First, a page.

Do you ever start to write something and when you finish the piece … it has wandered to places you never imagined? That seems to happen to me all of the time.
I started a post this morning that was talking about the dearth of funding for lung cancer. I quoted the dire statistics associated with a lung cancer diagnosis.
While doing some research for the article, I listened to some videos that discussed the progress being made in lung cancer research. And, then I found an article by Dr. Gilliland, President and Director of the esteemed Fred Hutchinson Cancer Research Center in Seattle, WA. Suddenly, I was filled with optimism!
My article ended completely different than it started. It started out somewhat hopeless and ended with the following quote from Dr. Gilliland,
I’ve gone on record to say that by 2025, cancer researchers will have developed curative therapeutic approaches for most if not all cancers.
So, now I am sitting amazed at the remarkable progress that our scientists and researchers are making toward finding a way to make even the direst diagnosis more palatable.
Can you even imagine a world … in just 7 short years … where a cancer diagnosis doesn’t equate to a death sentence?
Mind boggling! And so encouraging!!
I write to Congress fairly often in hopes of convincing them to throw more support toward lung cancer research. But, I wonder if my time wouldn’t be better spent writing to the National Institutes of Health (NIH) and/or the Centers for Disease Control and Prevention (CDC)?
Here’s why I ask. I received a response to one of my letters from my senator, John Cornyn, that actually included some potentially valuable information. He wrote,
As you know, entities such as the National Institutes of Health and the Centers for Disease Control and Prevention are charged with allocating federal research dollars toward research and initiatives that will advance prevention and successfully treat diseases and health conditions. I believe Congress plays an important role in overseeing the distribution of these monies and must ensure they are wisely spent.¹(emphasis mine)
Should we not then be concentrating some of our efforts to advocating the CDC and the NIH to allocate more of the research dollars they receive to lung cancer? I mean, I know we need to talk to Congress about budgeting the dollars for NIH or CDC, but once there, I am not sure their researchers feel a real need to fund lung cancer.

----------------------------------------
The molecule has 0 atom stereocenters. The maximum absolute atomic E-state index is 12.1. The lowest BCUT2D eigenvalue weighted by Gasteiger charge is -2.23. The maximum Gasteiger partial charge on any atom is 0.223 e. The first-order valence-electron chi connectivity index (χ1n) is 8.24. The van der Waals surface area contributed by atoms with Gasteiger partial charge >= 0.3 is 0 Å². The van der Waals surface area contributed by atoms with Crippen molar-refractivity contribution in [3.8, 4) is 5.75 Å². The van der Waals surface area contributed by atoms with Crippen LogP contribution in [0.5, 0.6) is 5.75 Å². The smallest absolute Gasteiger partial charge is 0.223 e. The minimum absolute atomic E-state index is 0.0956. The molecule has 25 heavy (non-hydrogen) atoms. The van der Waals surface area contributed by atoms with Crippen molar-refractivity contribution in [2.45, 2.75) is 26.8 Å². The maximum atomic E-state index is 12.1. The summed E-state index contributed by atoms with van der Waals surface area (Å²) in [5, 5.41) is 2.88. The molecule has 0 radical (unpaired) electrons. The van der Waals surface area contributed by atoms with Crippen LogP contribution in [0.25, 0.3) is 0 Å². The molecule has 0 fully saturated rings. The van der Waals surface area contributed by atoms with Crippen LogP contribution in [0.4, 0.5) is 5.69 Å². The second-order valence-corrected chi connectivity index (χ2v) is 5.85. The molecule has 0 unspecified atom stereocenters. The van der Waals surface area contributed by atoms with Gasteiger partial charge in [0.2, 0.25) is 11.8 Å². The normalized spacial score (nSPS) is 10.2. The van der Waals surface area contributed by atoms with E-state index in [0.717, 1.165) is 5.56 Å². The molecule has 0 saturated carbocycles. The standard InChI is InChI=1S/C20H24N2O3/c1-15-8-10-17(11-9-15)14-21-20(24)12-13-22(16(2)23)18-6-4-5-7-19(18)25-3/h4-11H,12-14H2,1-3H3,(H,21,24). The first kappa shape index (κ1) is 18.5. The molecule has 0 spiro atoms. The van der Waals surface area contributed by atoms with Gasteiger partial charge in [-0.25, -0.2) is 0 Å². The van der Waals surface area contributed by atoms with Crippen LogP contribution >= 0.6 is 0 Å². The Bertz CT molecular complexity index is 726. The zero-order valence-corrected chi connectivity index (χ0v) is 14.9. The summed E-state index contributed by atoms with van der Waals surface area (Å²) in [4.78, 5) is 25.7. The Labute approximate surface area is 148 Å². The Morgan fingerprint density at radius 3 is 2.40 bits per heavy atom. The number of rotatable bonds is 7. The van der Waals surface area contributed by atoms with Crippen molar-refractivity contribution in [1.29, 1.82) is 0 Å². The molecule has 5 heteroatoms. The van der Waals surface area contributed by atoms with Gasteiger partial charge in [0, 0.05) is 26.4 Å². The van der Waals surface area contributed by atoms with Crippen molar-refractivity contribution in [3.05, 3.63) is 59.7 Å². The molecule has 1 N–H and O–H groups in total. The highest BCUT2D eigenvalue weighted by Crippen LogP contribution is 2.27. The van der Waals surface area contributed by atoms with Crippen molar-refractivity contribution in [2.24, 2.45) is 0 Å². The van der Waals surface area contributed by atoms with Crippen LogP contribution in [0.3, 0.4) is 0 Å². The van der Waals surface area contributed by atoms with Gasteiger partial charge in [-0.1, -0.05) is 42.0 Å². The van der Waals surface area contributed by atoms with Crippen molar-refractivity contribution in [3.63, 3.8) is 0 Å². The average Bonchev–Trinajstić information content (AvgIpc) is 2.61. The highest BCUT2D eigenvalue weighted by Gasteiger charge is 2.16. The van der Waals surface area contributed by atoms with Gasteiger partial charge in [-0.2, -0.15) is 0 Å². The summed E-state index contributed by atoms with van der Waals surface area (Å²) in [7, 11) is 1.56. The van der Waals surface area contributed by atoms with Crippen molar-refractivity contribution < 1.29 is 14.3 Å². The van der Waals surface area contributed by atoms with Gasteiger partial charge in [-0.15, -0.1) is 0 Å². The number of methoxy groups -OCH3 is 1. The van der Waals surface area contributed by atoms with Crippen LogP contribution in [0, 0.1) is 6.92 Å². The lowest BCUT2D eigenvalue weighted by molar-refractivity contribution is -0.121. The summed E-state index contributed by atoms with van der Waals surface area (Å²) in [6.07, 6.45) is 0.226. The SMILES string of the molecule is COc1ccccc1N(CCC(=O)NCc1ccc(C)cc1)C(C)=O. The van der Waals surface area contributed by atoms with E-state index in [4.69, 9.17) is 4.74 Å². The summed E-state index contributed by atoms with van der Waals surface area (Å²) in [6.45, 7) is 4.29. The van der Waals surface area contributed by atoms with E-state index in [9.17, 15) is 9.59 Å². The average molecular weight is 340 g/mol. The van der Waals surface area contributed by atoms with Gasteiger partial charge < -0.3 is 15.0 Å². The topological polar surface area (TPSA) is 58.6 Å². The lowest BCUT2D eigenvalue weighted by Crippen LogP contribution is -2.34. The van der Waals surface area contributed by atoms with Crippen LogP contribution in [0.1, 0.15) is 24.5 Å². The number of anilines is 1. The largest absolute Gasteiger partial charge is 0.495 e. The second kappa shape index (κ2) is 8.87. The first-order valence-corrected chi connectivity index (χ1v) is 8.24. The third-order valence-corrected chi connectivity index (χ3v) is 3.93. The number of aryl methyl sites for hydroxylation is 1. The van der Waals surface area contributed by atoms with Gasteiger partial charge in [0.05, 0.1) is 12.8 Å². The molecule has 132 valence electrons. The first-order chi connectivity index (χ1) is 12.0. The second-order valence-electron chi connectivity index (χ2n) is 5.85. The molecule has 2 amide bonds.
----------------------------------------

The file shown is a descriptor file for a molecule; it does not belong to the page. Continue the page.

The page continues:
I base my theory, in part, on a statement made by the NIH to Cure Magazine in August 2017. I was angry and incredulous when I read:
According to the National Institutes of Health, lung cancer received about $250 million in recent years in research funding annually, and it claimed 25 percent of all cancer deaths. That means that about $1,700 is spent for every person who dies each year from lung cancer. That spending rate is much higher for other forms of cancer.
Leukemia receives about $240 million a year and accounts for about 4 percent of cancer deaths. That means almost $10,000 is spent for every person who dies of leukemia. For breast cancer, that number is about $13,000.
The NIH states that funding is provided to research based on its scientific merits, not the type of cancer it targets. (emphasis mine)²
Lung cancer kills more people than the next three biggest cancer killers combined: prostate, breast, and colon. The NIH surely sees breast cancer as a worthy cause to fund. Are the researchers seeking funds that target breast cancer that much better grant writers or trial designers than those seeking money for lung cancer research? I sincerely doubt it.
If you wish to make your voice heard by the NIH, contact information for the Director is:
Francis S. Collins, MD, PhD
BG 1 RM 118A
1 Center Dr
Bethesda, MD 20814
You can contact the CDC at:
Anne Schuchat, MD, Acting Director
Centers for Disease Control and Prevention
1600 Clifton Road
Atlanta, GA 30329-4027
The National Cancer Institute’s contact information is:
Mr. Cornyn further advised me that he does not sit on the Senate Appropriations Committee so has little jurisdiction over how the annual appropriations bill will be allocated.
So, I guess my next question is to you. Does your senator sit on the Appropriations Committee? Please click on the link and send your Senator a letter if he or she is on the committee.
¹Letter from John Cornyn to Donna Fernandez (email@example.com), dated 02/09/2018
²T Keenan. “The American Lung Association Seeks to End Stigma.” Cure Magazine. August 11, 2017. https://www.curetoday.com/articles/the-american-lung-association-seeks-to-end-stigma. Accessed 3/4/2018